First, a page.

Tiffany Haddish Says Every Time She's Pulled Over by Cops She Wonders If It's Her 'Last Day on Earth'
Tiffany Haddish is tired of feeling afraid because of the color of her skin.
While attending a Black Lives Matter protest in Los Angeles on Friday, the actress and comedian, 40, spoke about the terrifying realities of what it’s like to be Black in America.
“I can’t even drive to Beverly Hills without getting pulled over — and I got a Tesla,” she told CNN at the protest. “I shouldn’t be afraid when I see those lights come on behind me, right? I shouldn’t feel like, is this gonna be the last day that I’m on earth? I shouldn’t feel like it’s dangerous to be born the way I was born.”
"There's certain people in my family, if they walk out the door, they might not come back. I try to laugh and figure out a way to make it funny ... It's really hard. I got PTSD watching my friends being killed by the police. It's scary, you shouldn't be scared to be in America," Haddish, who wore a shirt with the words "Fed Up" on it, continued. "It's supposed to be the land of the free, the home of the brave and you're supposed to be able to have a pursuit of happiness. We're just trying to pursue that you don't get killed today."
While addressing protestors outside of the Laugh Factory comedy club, Haddish became emotional as she spoke about being “so tired of all this violence.”
“I want the people to be empowered. I want power for the people. I want the people to be able to help create laws that can protect us and I want us to be able to prosper and have success and our children to be healthy,” she said, according to a video posted by Variety.
“I just want the best for all of us and I feel like we all want that, but then there’s some other people that just want the best for themselves, and you know what, that’s cool, take care of you, but don’t try and hurt somebody else in the process,” she added.
Amid worldwide unrest over the killings of unarmed black men and women, Haddish said it’s been “extremely difficult” to be the “administrator of joy” she usually is.
“It has been so difficult for me to express any kind of joy or bring any kind of happiness or anything because I’m watching the world fall apart,” she said during an appearance on Late Night with Seth Meyers on Wednesday. “And it feels like it needs to fall apart, things need to fall apart and be put back together again in a way that’s fair.”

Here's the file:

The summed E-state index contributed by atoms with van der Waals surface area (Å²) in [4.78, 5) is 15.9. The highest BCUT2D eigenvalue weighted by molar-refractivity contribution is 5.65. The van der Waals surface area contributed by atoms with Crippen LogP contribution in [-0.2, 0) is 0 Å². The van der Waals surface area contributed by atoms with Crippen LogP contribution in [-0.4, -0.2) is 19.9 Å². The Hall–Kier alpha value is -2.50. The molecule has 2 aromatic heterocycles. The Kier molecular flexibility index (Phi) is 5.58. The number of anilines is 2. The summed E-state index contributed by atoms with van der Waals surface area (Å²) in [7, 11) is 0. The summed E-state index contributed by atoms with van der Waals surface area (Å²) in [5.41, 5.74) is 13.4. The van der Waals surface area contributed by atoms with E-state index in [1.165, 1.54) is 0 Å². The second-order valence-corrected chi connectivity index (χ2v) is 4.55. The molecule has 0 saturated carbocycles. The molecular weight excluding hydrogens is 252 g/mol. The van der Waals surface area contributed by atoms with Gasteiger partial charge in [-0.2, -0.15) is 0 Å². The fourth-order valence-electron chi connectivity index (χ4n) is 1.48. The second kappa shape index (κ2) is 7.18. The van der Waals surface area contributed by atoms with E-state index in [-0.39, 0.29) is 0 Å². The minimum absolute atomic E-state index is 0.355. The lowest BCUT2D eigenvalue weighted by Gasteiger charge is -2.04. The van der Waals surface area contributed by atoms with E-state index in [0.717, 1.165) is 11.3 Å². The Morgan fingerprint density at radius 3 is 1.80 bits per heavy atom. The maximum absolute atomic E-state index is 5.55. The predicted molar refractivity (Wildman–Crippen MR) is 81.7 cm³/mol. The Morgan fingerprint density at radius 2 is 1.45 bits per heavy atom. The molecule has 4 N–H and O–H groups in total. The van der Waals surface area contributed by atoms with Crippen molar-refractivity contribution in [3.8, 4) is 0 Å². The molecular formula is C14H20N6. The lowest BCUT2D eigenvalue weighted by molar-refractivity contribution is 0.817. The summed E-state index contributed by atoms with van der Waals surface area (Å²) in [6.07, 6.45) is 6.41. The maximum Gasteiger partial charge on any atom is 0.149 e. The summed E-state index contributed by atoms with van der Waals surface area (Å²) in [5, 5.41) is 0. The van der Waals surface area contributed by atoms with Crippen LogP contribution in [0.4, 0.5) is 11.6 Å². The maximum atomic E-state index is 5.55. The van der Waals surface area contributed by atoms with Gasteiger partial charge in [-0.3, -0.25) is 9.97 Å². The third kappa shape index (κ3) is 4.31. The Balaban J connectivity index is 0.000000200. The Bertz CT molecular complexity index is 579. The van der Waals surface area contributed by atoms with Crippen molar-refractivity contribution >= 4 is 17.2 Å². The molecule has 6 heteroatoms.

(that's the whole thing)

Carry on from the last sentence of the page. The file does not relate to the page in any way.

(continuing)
Haddish went on to open up about attending George Floyd’s funeral in Minneapolis earlier this month. “The thing that made me really want to be there is I have watched my friends be slaughtered by the police, I have watched people be murdered in front of me as a 13-year-old, 14-year-old girl, you know, and there was nothing I could do,” she said. “I wanted to be there in support of the families because I understand how they feel.”
“Being there was like being there for all my friends whose funerals I’ve already went to,” she said. “All the people I went to school with who’ve passed away or been locked up for no reason, just because they couldn’t afford a good lawyer or [were] accused of things they didn’t do.”
Haddish added, “I cried so much...it was like all the tears I’ve ever wanted to cry were coming out.”
To help combat systemic racism, consider learning from or donating to these organizations:
• Campaign Zero (joincampaignzero.org) which works to end police brutality in America through research-proven strategies.
• ColorofChange.org works to make government more responsive to racial disparities.
• National Cares Mentoring Movement (caresmentoring.org) provides social and academic support to help black youth succeed in college and beyond.